General Question

kenmc's avatar

Will you please critique the photograph linked in the details section?

Asked by kenmc (11773points) June 11th, 2009

How’s the contrast? The composition? The subject matter?
I’m looking for a critique on anything.

Observing members: 0 Composing members: 0

14 Answers

applesaucemanny's avatar

I think it’s great :)

DeanV's avatar

Looks good to me. I would crop some off of the left side, but that’s just a stylistic thing.

willbrawn's avatar

I just looks like a snap shot. Nothing special to me. When photographing non-people objects looks for unqiue angels and unique lighting to make it really stand out.

kenmc's avatar

@willbrawn I actually did look from many different angles before I chose this one. This was on film with (an unadjustable) 50mm lens so I had to be conservative along with having limited views.

Jeruba's avatar

I don’t see how it adds anything to what we know of the Munch painting it references. I’m afraid it does nothing special for me. Sorry, @boots.

kenmc's avatar

@Jeruba You can’t please all the people all the time…

dynamicduo's avatar

The contrast is very low, I find it washes out the picture a bit. Did you use B&W film or digitally B&W it in post?

The background is very plain and boring. As well, the focal distance makes the leaves blur and it makes me feel a bit nauseous, as my mind interprets it as moving a bit. Then again, considering the subject matter, maybe this is a plus.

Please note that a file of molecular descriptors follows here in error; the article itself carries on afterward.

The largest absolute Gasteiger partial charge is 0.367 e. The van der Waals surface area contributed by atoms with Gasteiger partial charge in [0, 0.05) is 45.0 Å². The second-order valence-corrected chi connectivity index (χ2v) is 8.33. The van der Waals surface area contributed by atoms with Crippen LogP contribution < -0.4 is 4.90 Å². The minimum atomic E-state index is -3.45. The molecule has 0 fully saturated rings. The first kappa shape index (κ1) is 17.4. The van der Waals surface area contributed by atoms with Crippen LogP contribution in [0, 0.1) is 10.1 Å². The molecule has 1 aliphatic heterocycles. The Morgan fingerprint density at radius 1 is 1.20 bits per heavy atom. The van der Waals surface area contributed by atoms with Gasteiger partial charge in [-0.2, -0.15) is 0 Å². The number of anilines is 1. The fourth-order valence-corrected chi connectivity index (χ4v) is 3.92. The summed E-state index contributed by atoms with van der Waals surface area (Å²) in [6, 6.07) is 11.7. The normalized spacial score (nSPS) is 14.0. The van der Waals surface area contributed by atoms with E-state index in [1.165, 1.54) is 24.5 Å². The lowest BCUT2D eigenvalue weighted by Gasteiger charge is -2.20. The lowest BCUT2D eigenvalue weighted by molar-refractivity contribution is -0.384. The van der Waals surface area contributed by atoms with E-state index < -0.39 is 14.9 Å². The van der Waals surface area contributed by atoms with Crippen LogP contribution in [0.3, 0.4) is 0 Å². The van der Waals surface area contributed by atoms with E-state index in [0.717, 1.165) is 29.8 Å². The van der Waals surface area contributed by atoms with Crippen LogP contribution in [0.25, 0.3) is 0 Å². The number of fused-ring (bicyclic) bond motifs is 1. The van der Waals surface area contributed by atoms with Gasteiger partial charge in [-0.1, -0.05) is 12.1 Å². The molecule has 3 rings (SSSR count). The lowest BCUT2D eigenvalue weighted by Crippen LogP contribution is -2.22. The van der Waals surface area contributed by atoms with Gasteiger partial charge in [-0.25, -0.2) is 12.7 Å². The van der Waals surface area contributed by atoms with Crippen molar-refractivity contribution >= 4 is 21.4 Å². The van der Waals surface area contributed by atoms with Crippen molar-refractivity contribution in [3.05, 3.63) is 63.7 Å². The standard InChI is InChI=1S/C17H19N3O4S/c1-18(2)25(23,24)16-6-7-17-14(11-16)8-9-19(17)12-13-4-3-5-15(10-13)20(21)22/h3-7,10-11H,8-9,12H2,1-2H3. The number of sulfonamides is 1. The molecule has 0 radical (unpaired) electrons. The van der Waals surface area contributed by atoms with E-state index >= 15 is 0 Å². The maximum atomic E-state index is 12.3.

If I could reshoot this shot, I would move the camera a tiny bit to the left to eliminate that white bubble in the lower right hand corner. It only distracts from the picture. As much as I like the rule of thirds alignment of the face, there must be some way to get rid of that white interference without sacrificing the thirds.

All in all though, it’s much better a shot than most people take. You have a good eye for photography, I very much enjoyed your shots “Tractor with Flowers” and “Turtle and Frog”.

kenmc's avatar


This was taken on Kodak Professional BW400CN which is b&w film that can be processed like color prints. I can see what your saying about the gap caused by light on the other side of the tree. To be honest, I didn’t even notice it.

Thanks very much!

Bri_L's avatar

@boots – Hey boots. First, love the icon.

I like it.

Did you hand develop it? Did you play with it after it was scanned in? Are you on a PC or a Mac?

I agree with the bubble. That would also set up a little more obvious relationship with the Screamers eyes and that perspective going on there.

Keep it up. I am excited to see what you do next.

kenmc's avatar

@Bri_L Thanks very much!

I did not hand develop it. It was done at the local camera store. And I did not edit it in any way on my pc.

Bri_L's avatar

@boots – more impressive in my book. People forget how hard it is to do that.

No processing control and no computer manipulation. That is a great result for straight shot in my book.

prude's avatar

I love it!
I like it when you choose the b&w, very nice.

derekpaperscissors's avatar

It could use a bit more contrast. A play on hard light and shadows on the black and white film could create quite striking photographs.
As for composition, it was right to put the attention to the face but the background feels a little bland. Perhaps you can reframe the background to something the face can react to while still using the depth of field to put stress on the face. You can play with colors to do this as well. With the face being black n white, the background could be colored or only some parts of it colored, like say a red balloon or a little girl or a piece of unexpected whatever. It’s these things that can make a photo stand out more. They tell a story of how the main subject can interact with what’s behind it.
btw, this is a pop up stand of the van gough screamer? Nice haha, where’d you find it?

kenmc's avatar

@derekpaperscissors I found it in Old Town, Lansing, Michigan.

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